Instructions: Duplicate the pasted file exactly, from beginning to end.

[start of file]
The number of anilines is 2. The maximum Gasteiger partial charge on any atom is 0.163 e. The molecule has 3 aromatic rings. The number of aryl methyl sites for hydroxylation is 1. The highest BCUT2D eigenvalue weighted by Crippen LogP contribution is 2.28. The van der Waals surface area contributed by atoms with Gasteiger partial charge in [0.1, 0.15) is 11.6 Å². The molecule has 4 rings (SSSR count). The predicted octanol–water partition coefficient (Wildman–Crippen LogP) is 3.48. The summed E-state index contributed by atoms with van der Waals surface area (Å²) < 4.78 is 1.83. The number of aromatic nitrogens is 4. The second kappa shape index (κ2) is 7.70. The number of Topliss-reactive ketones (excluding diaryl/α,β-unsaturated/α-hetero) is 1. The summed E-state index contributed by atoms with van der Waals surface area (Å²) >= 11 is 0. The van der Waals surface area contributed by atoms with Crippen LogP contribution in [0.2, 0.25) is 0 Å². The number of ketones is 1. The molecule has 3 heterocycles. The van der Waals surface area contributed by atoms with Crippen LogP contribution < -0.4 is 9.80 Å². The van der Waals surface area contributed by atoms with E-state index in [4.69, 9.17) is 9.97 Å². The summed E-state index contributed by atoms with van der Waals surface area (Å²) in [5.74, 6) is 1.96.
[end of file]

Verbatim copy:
The number of anilines is 2. The maximum Gasteiger partial charge on any atom is 0.163 e. The molecule has 3 aromatic rings. The number of aryl methyl sites for hydroxylation is 1. The highest BCUT2D eigenvalue weighted by Crippen LogP contribution is 2.28. The van der Waals surface area contributed by atoms with Gasteiger partial charge in [0.1, 0.15) is 11.6 Å². The molecule has 4 rings (SSSR count). The predicted octanol–water partition coefficient (Wildman–Crippen LogP) is 3.48. The summed E-state index contributed by atoms with van der Waals surface area (Å²) < 4.78 is 1.83. The number of aromatic nitrogens is 4. The second kappa shape index (κ2) is 7.70. The number of Topliss-reactive ketones (excluding diaryl/α,β-unsaturated/α-hetero) is 1. The summed E-state index contributed by atoms with van der Waals surface area (Å²) >= 11 is 0. The van der Waals surface area contributed by atoms with Crippen LogP contribution in [0.2, 0.25) is 0 Å². The number of ketones is 1. The molecule has 3 heterocycles. The van der Waals surface area contributed by atoms with Crippen LogP contribution < -0.4 is 9.80 Å². The van der Waals surface area contributed by atoms with E-state index in [4.69, 9.17) is 9.97 Å². The summed E-state index contributed by atoms with van der Waals surface area (Å²) in [5.74, 6) is 1.96.